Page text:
|Dates & Locations:|| |
This subject has the following teaching availabilities in 2008:Semester 1, - Taught on campus.
Timetable can be viewed here. For information about these dates, click here.
|Time Commitment:||Contact Hours: 24 hrs lectures and 36 hrs practical work delivered in two one week blocks. Block will be separated by 4 to 6 weeks. |
Total Time Commitment: Not available
|Recommended Background Knowledge:||None|
|Non Allowed Subjects:||None|
|Core Participation Requirements:||
For the purposes of considering request for Reasonable Adjustments under the Disability Standards for Education (Cwth 2005), and Student Support and Engagement Policy, academic requirements for this subject are articulated in the Subject Overview, Learning Outcomes, Assessment and Generic Skills sections of this entry.
It is University policy to take all reasonable steps to minimise the impact of disability upon academic study, and reasonable adjustments will be made to enhance a student's participation in the University's programs. Students who feel their disability may impact on meeting the requirements of this subject are encouraged to discuss this matter with a Faculty Student Adviser and Student Equity and Disability Support: http://services.unimelb.edu.au/disability
CoordinatorDr K Tolhurst
The course covers the fundamentals of forest fire behaviour and the factors affecting it including fuels, weather, topography, fire scale and climatic conditions. This knowledge will be the underlying understanding required for the planning and execution of prescribed burning for land management and to understand the fundamentals of wildfire suppression strategies and tactics.
By the end of the subject students should:
• Have an understanding of the importance of fuel characteristics including composition and structure on forest fire behaviour. In particular, an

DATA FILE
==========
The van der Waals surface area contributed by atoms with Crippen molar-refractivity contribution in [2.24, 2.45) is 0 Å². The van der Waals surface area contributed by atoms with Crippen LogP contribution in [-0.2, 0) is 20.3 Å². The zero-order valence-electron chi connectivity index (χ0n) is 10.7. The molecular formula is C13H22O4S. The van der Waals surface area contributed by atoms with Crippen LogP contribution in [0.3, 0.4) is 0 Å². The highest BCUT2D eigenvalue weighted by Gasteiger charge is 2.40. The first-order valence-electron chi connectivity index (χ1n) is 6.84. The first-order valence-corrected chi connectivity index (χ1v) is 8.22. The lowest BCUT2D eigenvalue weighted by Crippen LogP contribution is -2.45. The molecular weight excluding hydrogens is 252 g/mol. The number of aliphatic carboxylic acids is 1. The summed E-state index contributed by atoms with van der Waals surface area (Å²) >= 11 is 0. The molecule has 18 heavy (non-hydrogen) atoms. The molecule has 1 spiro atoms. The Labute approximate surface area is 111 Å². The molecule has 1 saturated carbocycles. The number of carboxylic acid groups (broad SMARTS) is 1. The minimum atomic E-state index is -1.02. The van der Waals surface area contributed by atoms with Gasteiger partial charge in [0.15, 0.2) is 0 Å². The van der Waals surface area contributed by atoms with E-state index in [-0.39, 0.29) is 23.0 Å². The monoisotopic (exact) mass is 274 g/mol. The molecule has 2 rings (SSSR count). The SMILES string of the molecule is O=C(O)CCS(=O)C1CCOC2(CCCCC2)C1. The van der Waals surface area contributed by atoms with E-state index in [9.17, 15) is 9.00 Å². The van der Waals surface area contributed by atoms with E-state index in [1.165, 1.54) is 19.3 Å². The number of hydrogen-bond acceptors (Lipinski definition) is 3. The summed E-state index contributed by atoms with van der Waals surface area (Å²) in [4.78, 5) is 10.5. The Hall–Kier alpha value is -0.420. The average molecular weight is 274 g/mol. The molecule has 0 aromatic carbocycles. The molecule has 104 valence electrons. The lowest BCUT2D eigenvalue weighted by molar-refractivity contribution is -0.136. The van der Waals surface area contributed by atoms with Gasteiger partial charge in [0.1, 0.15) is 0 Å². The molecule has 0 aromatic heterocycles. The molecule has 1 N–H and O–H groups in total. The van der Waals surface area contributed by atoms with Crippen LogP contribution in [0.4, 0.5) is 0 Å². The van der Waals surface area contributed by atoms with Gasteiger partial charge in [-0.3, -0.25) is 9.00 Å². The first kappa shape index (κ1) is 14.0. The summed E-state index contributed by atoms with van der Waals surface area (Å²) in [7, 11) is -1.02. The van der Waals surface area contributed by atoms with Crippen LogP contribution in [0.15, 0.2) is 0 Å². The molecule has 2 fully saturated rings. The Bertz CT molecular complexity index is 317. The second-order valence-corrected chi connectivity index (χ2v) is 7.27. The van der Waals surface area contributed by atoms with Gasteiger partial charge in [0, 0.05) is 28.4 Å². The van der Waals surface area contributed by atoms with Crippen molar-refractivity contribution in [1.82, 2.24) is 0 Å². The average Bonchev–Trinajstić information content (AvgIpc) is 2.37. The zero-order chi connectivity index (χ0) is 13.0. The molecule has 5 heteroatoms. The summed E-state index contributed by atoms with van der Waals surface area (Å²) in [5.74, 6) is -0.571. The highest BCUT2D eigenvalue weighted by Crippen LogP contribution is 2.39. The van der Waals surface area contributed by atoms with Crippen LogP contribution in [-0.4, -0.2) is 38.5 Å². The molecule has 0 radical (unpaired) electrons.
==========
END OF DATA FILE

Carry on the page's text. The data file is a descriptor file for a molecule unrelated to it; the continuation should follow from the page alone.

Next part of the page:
understanding of the importance of fuel moisture, fuel availability, fine fuels, live fuels, coarse fuels, fuel accumulation and decomposition
processes and assessment and mapping of fuels.
• Have an understanding of the fundamentals of fire behaviour, in particular, the processes of pyrolysis, combustion, and heat transfer. At a
broader level, the effects of fuel, weather, topography, fire scale, and spotting on fire behaviour, how to use fire behaviour prediction models,
computer based models and the use of GIS (Geographic Information Systems) to make fire behaviour predictions.
• Have an understanding of the effects of climate and weather patterns on fire occurrence and behaviour. Learn how to use weather observations and forecasts to predict fire behaviour.
• Know the basic composition of smoke (gases, particulates, VOCs, etc.) and the factors affecting smoke production and transport.
• have a knowledge of the science of prescribed burning including the importance of lighting patterns, fuel moisture, ignition technologies, and
• Have an understanding of fire suppression strategies, fire suppression tactics, suppression tools and incident control structures.
Several small daily “quizzes” – 20%, Literature review assignment (2000 words) – 30%, Major assignment (3500 words) – 50%
|Breadth Options:|| |
This subject is not available as a breadth subject.
|Fees Information:||Subject EFTSL, Level, Discipline & Census Date|
|Links to further information:||http://www.forests.unimelb.edu.au/subjects.html|
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